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Do Not Tell!


Covenant Reformed News

April 2018  •  Volume XVI, Issue 24

Do Not Tell!

A reader asks, “Why did Christ command those whom He healed not to tell who healed them, yet we are commanded to witness of Him?”

In addition to the historical fact that Jesus commanded some whom He healed not to reveal who healed them, He also told only a few who He truly was. First, He said He was the Christ to the Samaritan woman (John 4:25-26). Second, He identified Himself as the Son of God to the man born blind whom He healed (John 9:35-37).

It is striking that both instances are recorded in John’s gospel narrative, for John’s express purpose in writing his gospel, under divine and infallible inspiration, is given in chapter 20:31: “But these are written, that ye might believe that Jesus is the Christ, the Son of God; and that believing ye might have life through his name.”

A third incident in which Christ declared who He was is recorded in Matthew 16:13-20. This passage describes Jesus’ question put to His disciples: “Whom do men say that I the Son of man am?” After receiving the answer, Jesus put the same question to the disciples. Peter, speaking for all of the disciples, said, “Thou art the Christ, the Son of the living God.” Jesus confirmed this truth by telling them that this confession would be the rock on which He would build His church. Yet, even then, Jesus “charged he his disciples that they should tell no man that he was Jesus the Christ.”

Why the command not to tell? Setting aside for the moment Jesus’ injunction to His disciples in Matthew 16, we should notice that both the Samaritan woman and the man born blind were already inclined to think that He was the Messiah. The woman from Samaria hinted at this when she said that she knew and believed that the promised Messiah would come. She as much as asked Him, “Art thou that Messiah?” 

The same was true of the blind man. He called Jesus “Lord,” which name already set Jesus aside from others whom the blind man knew. But his question is also a sort of revelation of his inward questioning: he wanted to believe but was not sure Jesus was the promised Messiah. In other words, both the Samaritan woman and the man born blind saw that Jesus was divine, that is, the Son of God. God had put this faith within their hearts.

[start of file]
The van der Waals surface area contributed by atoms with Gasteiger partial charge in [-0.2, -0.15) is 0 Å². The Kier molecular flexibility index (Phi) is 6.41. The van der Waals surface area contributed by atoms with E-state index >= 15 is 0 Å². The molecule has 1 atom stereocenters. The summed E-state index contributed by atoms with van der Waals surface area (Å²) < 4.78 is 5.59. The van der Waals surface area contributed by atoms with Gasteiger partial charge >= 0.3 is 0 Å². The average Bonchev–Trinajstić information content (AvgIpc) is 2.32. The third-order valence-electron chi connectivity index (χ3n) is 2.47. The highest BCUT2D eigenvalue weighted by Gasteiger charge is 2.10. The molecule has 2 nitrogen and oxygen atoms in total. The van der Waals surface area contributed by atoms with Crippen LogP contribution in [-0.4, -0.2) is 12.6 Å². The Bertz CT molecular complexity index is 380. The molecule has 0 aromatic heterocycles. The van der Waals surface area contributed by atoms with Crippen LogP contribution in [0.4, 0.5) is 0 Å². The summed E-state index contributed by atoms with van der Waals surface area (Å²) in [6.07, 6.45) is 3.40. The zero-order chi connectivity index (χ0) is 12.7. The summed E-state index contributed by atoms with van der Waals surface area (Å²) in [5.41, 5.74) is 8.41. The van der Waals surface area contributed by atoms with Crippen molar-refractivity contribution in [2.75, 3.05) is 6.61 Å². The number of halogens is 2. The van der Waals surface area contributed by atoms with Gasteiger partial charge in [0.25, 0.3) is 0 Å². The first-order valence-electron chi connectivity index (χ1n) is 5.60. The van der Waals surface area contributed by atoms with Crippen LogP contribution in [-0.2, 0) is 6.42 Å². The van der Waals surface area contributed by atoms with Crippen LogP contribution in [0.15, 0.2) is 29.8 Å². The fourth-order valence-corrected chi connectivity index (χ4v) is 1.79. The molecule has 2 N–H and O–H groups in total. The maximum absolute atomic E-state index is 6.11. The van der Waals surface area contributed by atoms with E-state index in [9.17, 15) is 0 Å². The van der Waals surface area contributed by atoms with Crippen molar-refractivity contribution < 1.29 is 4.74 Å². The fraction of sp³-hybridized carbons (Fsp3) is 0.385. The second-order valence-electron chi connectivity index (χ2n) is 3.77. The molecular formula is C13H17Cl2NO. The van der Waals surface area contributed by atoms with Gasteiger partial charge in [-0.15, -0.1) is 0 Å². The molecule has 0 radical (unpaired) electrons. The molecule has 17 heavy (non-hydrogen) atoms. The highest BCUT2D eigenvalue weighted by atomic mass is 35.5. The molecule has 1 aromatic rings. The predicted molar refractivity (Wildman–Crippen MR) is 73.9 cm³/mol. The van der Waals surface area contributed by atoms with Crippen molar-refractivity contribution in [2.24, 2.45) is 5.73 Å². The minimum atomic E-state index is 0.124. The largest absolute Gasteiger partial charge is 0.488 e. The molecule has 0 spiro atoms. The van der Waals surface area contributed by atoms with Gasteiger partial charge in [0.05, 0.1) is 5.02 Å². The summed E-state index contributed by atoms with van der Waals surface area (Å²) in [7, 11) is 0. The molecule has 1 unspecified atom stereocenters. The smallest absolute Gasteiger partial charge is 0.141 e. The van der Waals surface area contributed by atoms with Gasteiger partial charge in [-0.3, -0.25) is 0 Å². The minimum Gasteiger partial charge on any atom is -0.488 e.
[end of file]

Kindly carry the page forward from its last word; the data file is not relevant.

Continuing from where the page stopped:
But with so many others who were healed, this was not the case. They did not have this saving faith. Again, it is John who gives us insight into this matter. At a very early time in our Lord’s ministry, after He had cleansed the temple (John 2:14-22), we read that Jesus was in Jerusalem where He performed many miracles and many believed on Him. But, John adds, “Jesus did not commit himself unto them, because he knew all men, And needed not that any should testify of man: for he knew what was in man” (24-25).

In other words, many believed in Jesus only as a miracle-worker. They did not see Him as the Samaritan woman and the man born blind saw Him, as the promised Messiah, the seed of the woman who would crush the head of the serpent and deliver them from their sins. Jesus knew all men, including who were and who were not true believers. He knew that most of them who swarmed around Him did so because of His eloquence as a preacher and His ability to perform miracles.